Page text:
Nested if/else performing the same block of code - Efficient method


I have to check multiple cases and update an error message but will have to perform the same piece of activity  . For example
IF(a) {do a();do z();}else if (b){do b();do z();}else if(c){do c();do z();}
instead of calling z() thrice what is the best way to do it ?

I can always hav a Boolean flag and validate it , is that the best way or is there a better way to accomplish this ?
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Ken ButtersCommented:
if you always always call z(), after calling a() or b() or c(), then you could add the call to z() to each of a(), b() and c().

then your resulting if statement would be :
IF(a) {do a();}else if (b){do b();}else if(c){do c();}
That already looks like the most efficient evaluation to me.

buttersk's is fine, saving that future readers of the code may find it opaque.

Or maybe you could accommodate something on the lines of :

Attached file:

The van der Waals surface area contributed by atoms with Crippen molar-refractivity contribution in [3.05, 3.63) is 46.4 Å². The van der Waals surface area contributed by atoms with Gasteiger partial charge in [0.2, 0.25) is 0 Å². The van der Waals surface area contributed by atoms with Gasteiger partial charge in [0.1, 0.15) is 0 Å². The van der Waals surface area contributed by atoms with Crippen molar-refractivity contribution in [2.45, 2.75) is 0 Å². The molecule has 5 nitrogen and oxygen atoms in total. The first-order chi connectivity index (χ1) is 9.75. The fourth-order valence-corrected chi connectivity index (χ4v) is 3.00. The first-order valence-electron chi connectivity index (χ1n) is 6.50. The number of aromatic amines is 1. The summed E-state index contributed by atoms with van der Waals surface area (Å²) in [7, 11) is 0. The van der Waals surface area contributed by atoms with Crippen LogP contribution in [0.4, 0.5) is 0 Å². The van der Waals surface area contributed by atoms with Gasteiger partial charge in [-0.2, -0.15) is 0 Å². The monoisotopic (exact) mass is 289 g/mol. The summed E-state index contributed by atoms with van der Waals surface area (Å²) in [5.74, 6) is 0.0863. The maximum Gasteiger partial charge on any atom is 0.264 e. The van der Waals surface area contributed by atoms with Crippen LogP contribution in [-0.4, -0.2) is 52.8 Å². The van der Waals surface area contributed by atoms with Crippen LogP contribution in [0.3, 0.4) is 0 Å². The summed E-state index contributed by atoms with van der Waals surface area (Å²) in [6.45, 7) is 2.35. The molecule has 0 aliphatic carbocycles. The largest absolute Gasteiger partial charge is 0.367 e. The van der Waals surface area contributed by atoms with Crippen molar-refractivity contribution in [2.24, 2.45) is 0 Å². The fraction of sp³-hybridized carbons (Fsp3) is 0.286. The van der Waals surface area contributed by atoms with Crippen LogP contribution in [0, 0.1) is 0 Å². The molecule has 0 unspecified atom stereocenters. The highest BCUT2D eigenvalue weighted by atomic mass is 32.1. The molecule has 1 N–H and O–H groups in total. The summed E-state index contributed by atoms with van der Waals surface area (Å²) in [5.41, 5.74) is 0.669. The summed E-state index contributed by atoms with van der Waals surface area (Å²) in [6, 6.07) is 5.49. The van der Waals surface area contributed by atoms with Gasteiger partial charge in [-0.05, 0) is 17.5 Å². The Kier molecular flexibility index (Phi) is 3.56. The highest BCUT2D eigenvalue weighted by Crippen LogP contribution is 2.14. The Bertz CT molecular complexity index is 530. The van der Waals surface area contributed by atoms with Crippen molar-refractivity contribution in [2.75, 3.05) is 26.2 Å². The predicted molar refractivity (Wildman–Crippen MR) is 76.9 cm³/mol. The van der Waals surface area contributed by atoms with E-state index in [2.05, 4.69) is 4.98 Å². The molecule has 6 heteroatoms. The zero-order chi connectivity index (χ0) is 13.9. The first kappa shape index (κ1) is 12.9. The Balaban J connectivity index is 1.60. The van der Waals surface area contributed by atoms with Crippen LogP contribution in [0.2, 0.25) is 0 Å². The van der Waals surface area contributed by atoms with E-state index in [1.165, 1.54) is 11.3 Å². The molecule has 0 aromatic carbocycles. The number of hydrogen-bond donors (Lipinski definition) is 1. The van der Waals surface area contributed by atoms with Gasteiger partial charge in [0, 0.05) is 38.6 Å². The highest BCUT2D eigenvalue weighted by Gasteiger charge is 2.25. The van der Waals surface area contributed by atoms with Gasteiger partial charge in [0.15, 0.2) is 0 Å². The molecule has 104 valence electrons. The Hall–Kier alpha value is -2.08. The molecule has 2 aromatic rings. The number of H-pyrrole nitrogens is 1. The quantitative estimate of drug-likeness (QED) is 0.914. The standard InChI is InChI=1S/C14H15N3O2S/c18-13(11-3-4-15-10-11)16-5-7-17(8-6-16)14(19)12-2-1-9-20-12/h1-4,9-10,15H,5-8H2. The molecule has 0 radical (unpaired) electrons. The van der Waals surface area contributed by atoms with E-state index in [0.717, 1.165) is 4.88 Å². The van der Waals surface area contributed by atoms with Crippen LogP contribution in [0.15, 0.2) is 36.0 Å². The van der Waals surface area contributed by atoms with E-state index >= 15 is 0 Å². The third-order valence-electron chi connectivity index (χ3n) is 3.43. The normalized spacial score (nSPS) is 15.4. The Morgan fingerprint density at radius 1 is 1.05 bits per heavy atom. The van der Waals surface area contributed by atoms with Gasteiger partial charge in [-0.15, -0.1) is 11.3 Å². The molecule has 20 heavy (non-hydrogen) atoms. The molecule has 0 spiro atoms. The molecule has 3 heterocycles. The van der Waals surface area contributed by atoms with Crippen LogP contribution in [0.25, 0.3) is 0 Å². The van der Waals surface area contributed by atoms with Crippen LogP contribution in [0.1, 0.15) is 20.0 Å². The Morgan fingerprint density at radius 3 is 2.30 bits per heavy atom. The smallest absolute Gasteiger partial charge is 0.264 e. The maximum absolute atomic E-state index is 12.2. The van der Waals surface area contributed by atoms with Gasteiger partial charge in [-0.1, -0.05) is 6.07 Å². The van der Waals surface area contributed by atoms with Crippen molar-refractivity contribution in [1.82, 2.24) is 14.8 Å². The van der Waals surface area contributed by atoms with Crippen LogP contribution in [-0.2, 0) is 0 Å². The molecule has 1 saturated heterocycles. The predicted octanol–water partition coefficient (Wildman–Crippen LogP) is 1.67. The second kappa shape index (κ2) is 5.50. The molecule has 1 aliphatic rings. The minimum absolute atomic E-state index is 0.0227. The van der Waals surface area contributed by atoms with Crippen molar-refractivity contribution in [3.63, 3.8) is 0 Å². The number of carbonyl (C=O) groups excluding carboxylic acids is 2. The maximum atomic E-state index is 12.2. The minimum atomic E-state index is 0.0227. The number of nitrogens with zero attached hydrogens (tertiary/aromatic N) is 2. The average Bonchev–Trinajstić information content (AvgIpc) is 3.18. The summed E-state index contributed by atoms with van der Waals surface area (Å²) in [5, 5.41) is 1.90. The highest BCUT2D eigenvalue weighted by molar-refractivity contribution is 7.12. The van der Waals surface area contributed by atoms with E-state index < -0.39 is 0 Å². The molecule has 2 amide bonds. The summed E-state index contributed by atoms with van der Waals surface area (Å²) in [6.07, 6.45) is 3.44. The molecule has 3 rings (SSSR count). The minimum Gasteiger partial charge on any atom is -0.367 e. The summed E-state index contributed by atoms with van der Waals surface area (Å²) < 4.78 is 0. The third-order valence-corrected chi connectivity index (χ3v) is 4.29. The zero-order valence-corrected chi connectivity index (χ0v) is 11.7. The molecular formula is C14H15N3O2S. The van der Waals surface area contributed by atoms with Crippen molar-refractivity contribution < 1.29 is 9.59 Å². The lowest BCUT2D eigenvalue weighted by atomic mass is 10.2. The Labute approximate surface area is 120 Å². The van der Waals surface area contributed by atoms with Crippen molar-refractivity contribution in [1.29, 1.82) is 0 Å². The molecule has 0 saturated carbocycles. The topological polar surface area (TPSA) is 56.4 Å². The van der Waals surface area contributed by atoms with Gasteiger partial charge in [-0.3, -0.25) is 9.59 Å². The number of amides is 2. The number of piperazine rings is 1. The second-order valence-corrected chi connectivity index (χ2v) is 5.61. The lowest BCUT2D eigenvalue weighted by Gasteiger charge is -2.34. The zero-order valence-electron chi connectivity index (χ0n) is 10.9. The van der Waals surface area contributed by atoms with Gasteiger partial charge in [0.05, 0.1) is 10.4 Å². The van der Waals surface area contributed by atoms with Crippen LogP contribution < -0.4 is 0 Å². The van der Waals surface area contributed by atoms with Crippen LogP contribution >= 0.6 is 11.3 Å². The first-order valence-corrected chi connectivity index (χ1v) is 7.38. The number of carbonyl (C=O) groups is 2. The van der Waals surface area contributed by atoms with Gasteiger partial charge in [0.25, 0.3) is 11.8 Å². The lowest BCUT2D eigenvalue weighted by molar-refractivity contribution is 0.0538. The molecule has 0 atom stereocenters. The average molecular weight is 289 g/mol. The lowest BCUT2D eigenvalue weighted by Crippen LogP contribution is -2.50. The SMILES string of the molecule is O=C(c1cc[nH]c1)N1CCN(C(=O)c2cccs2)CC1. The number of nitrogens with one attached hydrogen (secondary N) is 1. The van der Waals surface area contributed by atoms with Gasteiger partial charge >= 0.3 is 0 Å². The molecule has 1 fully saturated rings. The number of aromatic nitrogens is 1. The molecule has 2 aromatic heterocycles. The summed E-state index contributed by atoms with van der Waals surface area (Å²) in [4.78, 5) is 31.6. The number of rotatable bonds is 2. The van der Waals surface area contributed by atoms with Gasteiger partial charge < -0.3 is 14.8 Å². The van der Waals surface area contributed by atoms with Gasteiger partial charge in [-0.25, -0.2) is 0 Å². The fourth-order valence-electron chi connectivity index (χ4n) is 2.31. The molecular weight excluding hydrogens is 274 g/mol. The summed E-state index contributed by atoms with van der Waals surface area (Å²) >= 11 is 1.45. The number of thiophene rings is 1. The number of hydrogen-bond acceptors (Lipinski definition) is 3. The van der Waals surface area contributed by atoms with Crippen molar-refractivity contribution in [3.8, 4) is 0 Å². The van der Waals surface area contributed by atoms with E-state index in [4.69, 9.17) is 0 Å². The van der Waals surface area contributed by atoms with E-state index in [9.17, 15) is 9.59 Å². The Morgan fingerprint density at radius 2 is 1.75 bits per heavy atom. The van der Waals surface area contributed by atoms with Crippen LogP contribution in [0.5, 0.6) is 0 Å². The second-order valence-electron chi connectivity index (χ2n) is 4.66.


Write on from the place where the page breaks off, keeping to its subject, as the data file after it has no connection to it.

if(a){do(a);}else if(b){do(b);}else if(c){do(c);}
FranklinRaj22Author Commented:
Is using a boolean flag in the conditions and checking the flag and calling z() is better than these ??
Ken ButtersCommented:
That all depends on what you mean by better... by better do you mean performs faster during runtime, or do you mean is easier to maintain the code?

The boolean solution may make the code look a little cleaner and therefore make it easier to maintain, but it won't make it any faster.

The code as you originally listed it was already about as efficient as you are going to get from a code performance point of view.

It doesn't matter to the processor how many times you code it, but rather, how many instructions need to be executed and how much memory allocated etc.

When you code the boolean, the extra memory for the boolean has to be allocated and it has to be set, and then it has to be checked later.  None of which has to happen in your original code.

However the extra time to perform these functions is most likely not even measurable unless you have it in a loop that is executed an extreme number of times.

It is more likely to be a matter of preference as to how you like the code to look more than a performance issue.

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